Adult Atttention-Deficit/Hyperactivity Disorder or ADHD is a mental health disorder marked by a combination of persistent issues, like inability to concentrate, hyperactivity, and impulsiveness. Adult ADHD causes many issues, such as underperformance at work or in school, low self-esteem and impulsiveness. Although it’s called adult ADHD, the disorder can begin in early childhood and persist until adulthood. In some cases, ADHD is diagnosed only in adulthood or never at all. In adults, the symptoms may not be as evident as they are in children. Hyperactivity may tone down in adults, while restlessness, impulsiveness and distractibility stay on.
Adult and child ADHD treatments are fairly similar, but there are medications given to children that are not prescribed for adults. Treatment for ADHD usually include psychotherapy, drugs, and treatment for any other health problems that are occurring simultaneously.
Some people with ADHD have less symptoms with age, but others continue to deal with major symptoms that often interfere with daily life.
Most adults with ADHD don’t even know they have it, but they know that it can be a challenge to fulfill daily tasks and responsibilities. They may have difficulty focusing and prioritizing, causing them to miss deadlines and forget meetings or social plans. Because they are impatient and unable to control impulses, the usually have problems driving in traffic, waiting in line or controlling their anger.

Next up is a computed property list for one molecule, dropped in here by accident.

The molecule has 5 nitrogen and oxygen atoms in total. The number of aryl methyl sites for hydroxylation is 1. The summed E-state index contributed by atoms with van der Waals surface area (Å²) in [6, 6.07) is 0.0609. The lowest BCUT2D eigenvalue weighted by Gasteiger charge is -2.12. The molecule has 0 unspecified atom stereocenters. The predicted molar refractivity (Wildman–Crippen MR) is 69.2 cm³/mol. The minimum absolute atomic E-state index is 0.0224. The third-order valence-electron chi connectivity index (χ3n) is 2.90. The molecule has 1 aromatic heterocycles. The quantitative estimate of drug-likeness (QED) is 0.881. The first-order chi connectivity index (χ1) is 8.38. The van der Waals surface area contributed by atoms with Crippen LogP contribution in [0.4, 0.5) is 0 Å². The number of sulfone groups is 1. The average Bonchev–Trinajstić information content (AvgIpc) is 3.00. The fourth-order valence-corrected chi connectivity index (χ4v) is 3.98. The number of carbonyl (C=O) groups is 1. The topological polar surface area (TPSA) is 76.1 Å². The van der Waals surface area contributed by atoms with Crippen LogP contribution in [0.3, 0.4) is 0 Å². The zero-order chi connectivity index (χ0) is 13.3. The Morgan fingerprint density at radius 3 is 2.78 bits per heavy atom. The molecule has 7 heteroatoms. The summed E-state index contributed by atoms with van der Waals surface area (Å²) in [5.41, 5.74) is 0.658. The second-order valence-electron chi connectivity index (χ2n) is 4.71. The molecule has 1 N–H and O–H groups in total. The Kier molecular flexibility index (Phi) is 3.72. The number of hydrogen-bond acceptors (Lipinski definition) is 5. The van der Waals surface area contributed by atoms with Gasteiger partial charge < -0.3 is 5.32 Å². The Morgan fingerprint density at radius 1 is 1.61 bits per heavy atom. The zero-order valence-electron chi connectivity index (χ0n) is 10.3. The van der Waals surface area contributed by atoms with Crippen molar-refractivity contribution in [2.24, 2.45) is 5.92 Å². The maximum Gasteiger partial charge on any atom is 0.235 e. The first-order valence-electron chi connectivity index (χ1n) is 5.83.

Adult ADHD may have the following symptoms:
Issues with prioritizing or organizing
Time management issues
Problems focusing on a task
Inability to multitask successfully
Poor frustration coping
Problems starting and finishing tasks
Problems coping with stress
Normal vs. ADHD
Everyone manifests ADHD-like symptoms sometimes. If you had them recently or only occasionally in the past, it’s probably nothing. If the symptoms are severe and persistent enough to cause difficulties in more than one area of your life, then it’s possible that you have ADHD. These ongoing and distracting symptoms are rooted in early childhood.
It can be difficult to diagnose ADHD in adults since many of the symptoms are similar to those brought about by other conditions, such as mood disorders or anxiety. Not to mention many adults with ADHD are also dealing with another mental health condition, like depression or anxiety. Sometimes, the negative consequences brought about by ADHD on a person’s total quality of life can also be the cause of his depression.
When to See a Doctor
If you have any of the above-mentioned symptoms and they have become a constant source of problems in your life, talk to a doctor. But do make sure to pick a specialist, considering that not all doctors are equally knowledgeable and experienced in handling this condition, especially in terms of validating whether the symptoms are, in fact, of ADHD.